[OIL PRICES] The prices jump on tight gasoline supply report
Oil prices soared over $4 a barrel today, halting a dramatic two-week slide after a surprise drop in U.S. gasoline supplies fed speculation that record fuel prices aren't keeping Americans off the roads.
But energy market analysts offered mixed views on whether prices would swing back toward record levels above $147 a barrel hit earlier this month or if today's big rally was just a temporary bump.
Light, sweet crude for September delivery jumped $4.58 cents to settle at $126.77 a barrel on the New York Mercantile Exchange, after earlier rising as high as $127.39. It was crude's biggest one-day rally since July 10, when prices ended $5.60 higher. Oil closed $2.54 lower on Tuesday at $122.19 a barrel.
The Energy Information Administration said in its weekly inventory report that U.S. gasoline supplies fell by 3.5 million barrels last week. Analysts surveyed by energy research firm Platts expected gas supplies to increase by 400,000 barrels. U.S. crude stockpiles also fell by 100,000 barrels last week, less than the 1.3 million barrels analysts had predicted.
The report gave some traders reasons to believe that crude's slide was overblown and that the drop in gas supplies mean prices have fallen enough to nudge Americans back onto the roads.
"It's stopping the bearish momentum that we've seen over the last few days," Phil Flynn, analyst at Alaron Trading Corp. in Chicago, said of the surprise decline in gas supplies.
But some analysts raised questions whether U.S. fuel demand was picking up. Tom Kloza, publisher and chief oil analyst of Oil Price Information Service in Wall, N.J., doubted that Americans are actually driving more, saying a seasonal bump in gas demand probably drew down supplies temporarily.
"It's nonsense to say that this proves that people are back to their old driving habits," Kloza said. "There just wasn't enough enthusiasm to push prices lower. "
Crude's jump was boosted by word that Israeli Prime Minister Ehud Olmert will quit his post in September, an announcement that raised doubts about the future of U.S.-backed Middle East peace efforts in the oil-producing region.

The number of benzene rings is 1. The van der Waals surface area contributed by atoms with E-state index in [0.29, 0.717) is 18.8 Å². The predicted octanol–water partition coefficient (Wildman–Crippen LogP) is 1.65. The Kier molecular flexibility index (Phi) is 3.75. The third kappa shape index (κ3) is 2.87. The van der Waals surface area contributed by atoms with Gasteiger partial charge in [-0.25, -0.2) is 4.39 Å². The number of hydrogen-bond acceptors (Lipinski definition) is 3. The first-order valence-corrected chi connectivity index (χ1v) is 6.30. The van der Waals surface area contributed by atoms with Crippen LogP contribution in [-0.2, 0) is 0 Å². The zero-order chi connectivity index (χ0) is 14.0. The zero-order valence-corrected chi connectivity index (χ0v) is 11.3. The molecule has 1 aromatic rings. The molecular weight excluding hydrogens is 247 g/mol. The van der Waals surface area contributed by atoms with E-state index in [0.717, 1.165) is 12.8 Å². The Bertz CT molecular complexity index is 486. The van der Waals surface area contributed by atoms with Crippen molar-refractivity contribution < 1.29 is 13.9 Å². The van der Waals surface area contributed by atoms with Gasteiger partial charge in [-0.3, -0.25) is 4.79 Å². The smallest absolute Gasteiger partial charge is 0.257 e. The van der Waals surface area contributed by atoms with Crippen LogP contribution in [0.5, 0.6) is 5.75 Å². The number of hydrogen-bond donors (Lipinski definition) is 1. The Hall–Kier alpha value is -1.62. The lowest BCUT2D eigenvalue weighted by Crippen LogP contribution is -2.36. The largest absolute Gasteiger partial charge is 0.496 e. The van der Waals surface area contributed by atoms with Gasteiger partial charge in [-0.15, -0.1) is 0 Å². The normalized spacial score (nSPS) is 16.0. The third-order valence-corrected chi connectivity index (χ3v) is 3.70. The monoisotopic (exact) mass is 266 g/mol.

Also supporting prices was a report by Goldman Sachs, which affirmed its earlier forecast that crude will hit $149 a barrel by the end of the year.
The investment bank called weakness in U.S. energy demand "transient rather than permanent," saying the fundamentals of falling oil production and rising world energy consumption remain intact. Past forecasts for higher oil prices have caused jumps in prices as speculative buyers are drawn into the market.
Still, other analysts said oil's recovery doesn't mean prices are about to go higher again, but rather shows that traders saw a short-term buying opportunity after Tuesday's sell-off.
"I still expect to see further air being let out of this balloon," said Stephen Schork, an analyst and trader in Villanova, Pa.
He noted that U.S. demand for energy is falling across most sectors. Inventories of distillates, which include heating oil and diesel, rose by 2.4 million barrels, more than the 1.8 million barrels expected, according to the EIA report.
And Americans continue to cut back on their driving to cope with almost $4-a-gallon pump prices. The average price of a regular gas fell 1.5 cents today to $3.926, according to auto club AAA, the Oil Prices Information Service and Wright Express.
"We clearly have demand destruction," Schork said.
Before today's rebound, crude prices had dropped in seven of the last 10 sessions, and are down about 14 percent from their peak above $147 a barrel earlier this month. Prices remain about 60 percent higher than at this time last year.
The dollar was stronger today against the euro, but the oil market seemed to be ignoring a trend that ordinarily would pressure prices. Investors buy commodities as a hedge against inflation and a weaker dollar but tend to sell when the American currency strengthens.
Oil also gained Tuesday's announcement from Royal Dutch Shell PLC that it may not be able to fulfill some oil export contracts after Nigerian militants sabotaged a pipeline in the Niger Delta. Militant attacks on Nigerian oil facilities have trimmed nearly one quarter of the country's regular daily output. The strongest Nigerian militant group, the Movement for the Emancipation of the Niger Delta, said it sabotaged two pipelines early Monday in the southern oil-producing region.
In other Nymex trading, heating oil futures rose 5.08 cents to settle at $3.5203 a gallon while gasoline prices gained 12.74 cents to settle at $3.1351 a gallon. Natural gas futures rose 11.8 cents to settle at $9.248 per 1,000 cubic feet.
In London, September Brent crude rose $3.34 cents at $126.05 a barrel on the ICE Futures exchange.